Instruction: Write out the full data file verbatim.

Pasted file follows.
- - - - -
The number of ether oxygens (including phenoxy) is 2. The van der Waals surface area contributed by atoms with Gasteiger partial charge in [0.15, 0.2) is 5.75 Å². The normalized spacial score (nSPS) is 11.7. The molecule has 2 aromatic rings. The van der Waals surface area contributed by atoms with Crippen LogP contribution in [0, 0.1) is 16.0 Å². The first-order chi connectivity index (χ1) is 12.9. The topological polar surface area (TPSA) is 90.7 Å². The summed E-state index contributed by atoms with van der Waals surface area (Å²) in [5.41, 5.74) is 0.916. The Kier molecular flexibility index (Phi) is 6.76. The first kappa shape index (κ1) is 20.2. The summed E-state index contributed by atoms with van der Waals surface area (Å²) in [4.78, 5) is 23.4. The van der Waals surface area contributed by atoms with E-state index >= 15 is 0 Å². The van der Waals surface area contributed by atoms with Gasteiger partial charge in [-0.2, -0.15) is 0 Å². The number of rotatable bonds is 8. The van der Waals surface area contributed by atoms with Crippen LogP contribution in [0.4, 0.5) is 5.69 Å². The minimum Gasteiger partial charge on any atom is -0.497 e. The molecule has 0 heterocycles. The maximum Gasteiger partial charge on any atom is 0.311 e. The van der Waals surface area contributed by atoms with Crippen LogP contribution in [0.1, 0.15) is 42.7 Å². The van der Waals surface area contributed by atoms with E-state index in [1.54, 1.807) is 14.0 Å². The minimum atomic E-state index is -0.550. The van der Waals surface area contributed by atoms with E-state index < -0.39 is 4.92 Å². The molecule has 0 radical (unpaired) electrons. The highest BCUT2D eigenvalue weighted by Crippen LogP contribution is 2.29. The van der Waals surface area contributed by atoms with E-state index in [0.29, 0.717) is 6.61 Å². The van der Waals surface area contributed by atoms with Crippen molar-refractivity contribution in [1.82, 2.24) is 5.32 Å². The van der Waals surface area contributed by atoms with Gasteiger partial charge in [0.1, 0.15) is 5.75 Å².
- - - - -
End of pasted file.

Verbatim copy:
The number of ether oxygens (including phenoxy) is 2. The van der Waals surface area contributed by atoms with Gasteiger partial charge in [0.15, 0.2) is 5.75 Å². The normalized spacial score (nSPS) is 11.7. The molecule has 2 aromatic rings. The van der Waals surface area contributed by atoms with Crippen LogP contribution in [0, 0.1) is 16.0 Å². The first-order chi connectivity index (χ1) is 12.9. The topological polar surface area (TPSA) is 90.7 Å². The summed E-state index contributed by atoms with van der Waals surface area (Å²) in [5.41, 5.74) is 0.916. The Kier molecular flexibility index (Phi) is 6.76. The first kappa shape index (κ1) is 20.2. The summed E-state index contributed by atoms with van der Waals surface area (Å²) in [4.78, 5) is 23.4. The van der Waals surface area contributed by atoms with E-state index >= 15 is 0 Å². The van der Waals surface area contributed by atoms with Gasteiger partial charge in [-0.2, -0.15) is 0 Å². The number of rotatable bonds is 8. The van der Waals surface area contributed by atoms with Crippen LogP contribution in [0.4, 0.5) is 5.69 Å². The minimum Gasteiger partial charge on any atom is -0.497 e. The molecule has 0 heterocycles. The maximum Gasteiger partial charge on any atom is 0.311 e. The van der Waals surface area contributed by atoms with Crippen LogP contribution in [0.1, 0.15) is 42.7 Å². The van der Waals surface area contributed by atoms with E-state index in [1.54, 1.807) is 14.0 Å². The minimum atomic E-state index is -0.550. The van der Waals surface area contributed by atoms with E-state index < -0.39 is 4.92 Å². The molecule has 0 radical (unpaired) electrons. The highest BCUT2D eigenvalue weighted by Crippen LogP contribution is 2.29. The van der Waals surface area contributed by atoms with E-state index in [0.29, 0.717) is 6.61 Å². The van der Waals surface area contributed by atoms with Crippen molar-refractivity contribution in [1.82, 2.24) is 5.32 Å². The van der Waals surface area contributed by atoms with Gasteiger partial charge in [0.1, 0.15) is 5.75 Å².